Soldier: We Were Told To ‘Keep Quiet’ About Bergdahl Leaving Afghan Base

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Army Sgt. Bowe Bergdahl poses in front of an American flag. U.S. officials say Bergdahl, the only American soldier held prisoner in Afghanistan, was exchanged for five Taliban commanders being held at Guantanamo Bay.  (credit: U.S. Army via Getty Images)

Army Sgt. Bowe Bergdahl poses in front of an American flag. U.S. officials say Bergdahl, the only American soldier held prisoner in Afghanistan, was exchanged for five Taliban commanders being held at Guantanamo Bay. (credit: U.S. Army via Getty Images)

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WASHINGTON (CBSDC/AP) — A soldier claims that he was told by his chain of command to not say anything about Army Sgt. Bowe Bergdahl walking off an Afghan base in 2009.

Retired Army Spc. Josh Fuller told Fox News Wednesday that he was told to keep quiet about Bergdahl leaving his post and getting captured by the Taliban.

“We had all known that he had deserted his post and there was never anything about him getting captured or a POW until a little while later when it came down from the chain-of-command that we needed to keep quiet about it, not say anything and that we’re going with the narrative that he’s captured,” Fuller told Fox News.

Fuller, who stated that Bergdahl pretty much kept to himself and didn’t socialize with other soldiers, said that attacks on the base increased after Army sergeant left.

“Whenever he went and walked off the base, only stuff that we know, that we trained for, that the sports that we know on vehicles, how are moves are, stuff like that, they were getting hit very precisely,” Fuller explained to Fox News.

“And the ambushes we used, the certain tactics that we used, the Taliban was picking up on those things and the Haqqani network started using the same things as well.

“So they were very precise and very accurate. You could tell it was somebody on the inside that had that info.”

Since Bergdahl was exchanged for five high-level Taliban members who were detainees at Guantanamo Bay, reports have surfaced that at least six U.S. soldiers were killed searching for him.

Matt Vierkant, 27, a team leader of another squad in Bergdahl’s platoon, told The Associated Press that soldiers from his unit and other units were wounded or killed on missions to chase down leads related to Bergdahl.

He said Bergdahl’s fellow soldiers knew within five or 10 minutes from the discovery of disappearance that he had walked away. In retrospect the signs were there, he said, but there was nothing so definitive that would have prompted action.

“He said some strange things, like, ‘I could get lost in those mountains,’ which, at the time, that doesn’t really strike you as someone who is going to leave their weapon and walk out.”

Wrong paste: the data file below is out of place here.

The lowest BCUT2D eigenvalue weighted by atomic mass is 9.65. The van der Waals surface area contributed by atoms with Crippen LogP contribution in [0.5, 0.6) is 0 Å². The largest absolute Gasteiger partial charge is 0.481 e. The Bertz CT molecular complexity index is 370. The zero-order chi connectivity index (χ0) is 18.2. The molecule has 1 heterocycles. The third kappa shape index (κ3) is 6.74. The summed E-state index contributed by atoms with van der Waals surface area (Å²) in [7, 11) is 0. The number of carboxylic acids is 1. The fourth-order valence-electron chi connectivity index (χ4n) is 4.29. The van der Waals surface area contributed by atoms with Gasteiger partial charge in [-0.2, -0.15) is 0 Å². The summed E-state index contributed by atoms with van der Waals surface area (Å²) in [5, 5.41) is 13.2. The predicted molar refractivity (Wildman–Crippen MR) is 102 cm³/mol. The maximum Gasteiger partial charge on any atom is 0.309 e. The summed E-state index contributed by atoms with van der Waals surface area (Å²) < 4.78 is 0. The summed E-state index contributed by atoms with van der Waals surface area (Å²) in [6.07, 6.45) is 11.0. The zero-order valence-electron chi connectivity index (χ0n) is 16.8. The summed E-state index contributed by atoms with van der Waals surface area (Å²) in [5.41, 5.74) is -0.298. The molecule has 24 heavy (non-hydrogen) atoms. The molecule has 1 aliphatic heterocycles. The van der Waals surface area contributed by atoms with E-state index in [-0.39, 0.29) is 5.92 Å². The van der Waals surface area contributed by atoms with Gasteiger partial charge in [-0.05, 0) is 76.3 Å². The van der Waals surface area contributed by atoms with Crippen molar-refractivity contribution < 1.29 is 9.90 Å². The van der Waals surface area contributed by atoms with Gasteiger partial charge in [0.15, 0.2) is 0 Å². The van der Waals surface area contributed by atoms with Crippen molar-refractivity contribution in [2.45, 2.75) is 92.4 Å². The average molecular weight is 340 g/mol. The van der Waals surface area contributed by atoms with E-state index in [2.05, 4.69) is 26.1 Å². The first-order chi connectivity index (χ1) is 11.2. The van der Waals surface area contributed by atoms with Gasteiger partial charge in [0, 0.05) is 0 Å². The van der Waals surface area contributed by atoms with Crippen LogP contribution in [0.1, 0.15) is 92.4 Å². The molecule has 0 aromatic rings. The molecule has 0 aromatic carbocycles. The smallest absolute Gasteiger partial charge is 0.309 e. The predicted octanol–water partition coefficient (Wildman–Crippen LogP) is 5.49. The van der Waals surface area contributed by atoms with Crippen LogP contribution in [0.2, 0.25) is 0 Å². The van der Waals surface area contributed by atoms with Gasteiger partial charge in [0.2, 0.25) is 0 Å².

Vierkant said he believes it’s paramount that an investigation determine whether Bergdahl deserted or collaborated with the enemy.

“It shouldn’t even be a question of whether, it should question of when,” he said.

U.S. Joint Chiefs Chairman Gen. Martin Dempsey said Tuesday that the Army may pursue desertion charges against Bergdahl.

Bergdahl disappeared on June 30, 2009. A Pentagon investigation concluded in 2010 that the evidence was “incontrovertible” that he walked away from his unit, said a former Pentagon official who has read it.

The military investigation was broader than a criminal inquiry, this official said, and it didn’t formally accuse Bergdahl of desertion. In interviews as part of the probe, members of his unit portrayed him as a naive, “delusional” person who thought he could help the Afghan people by leaving his Army post, said the official, who was present for the interviews.

Nabi Jan Mhullhakhil, the provincial police chief of Paktika province in Afghanistan, where Bergdahl was stationed with his unit, said elders in the area told him that Bergdahl “came out from the U.S. base … without a gun and was outside the base when he was arrested by the Taliban.”

After weeks of intensive searching, the military decided against making an extraordinary effort to rescue him, especially after it became clear he was being held in Pakistan under the supervision of the Haqqani network, a Taliban ally with links to Pakistani’s intelligence service.

Nonetheless, individual units pursued leads as they came in. The Pentagon official familiar with the talks said, “I know for a fact that we lost soldiers looking for him.”

But the Pentagon maintained the circumstances of his capture were irrelevant.

“He is an American soldier,” Rear Adm. John Kirby said. “It doesn’t matter how he was taken captive. It doesn’t matter under what circumstances he left. … We have an obligation to recover all of those who are missing in action.”

During a press conference Tuesday in Poland, President Barack Obama defended his decision to exchange the detainees for Bergdahl.

Regardless of the circumstances, whatever those circumstances may turn out to be, we still get an American soldier back if he’s held in captivity,” Obama said. “We don’t condition that.”

(TM and © Copyright 2014 CBS Radio Inc. and its relevant subsidiaries. CBS RADIO and EYE Logo TM and Copyright 2014 CBS Broadcasting Inc. Used under license. All Rights Reserved. This material may not be published, broadcast, rewritten, or redistributed. The Associated Press contributed to this report.)

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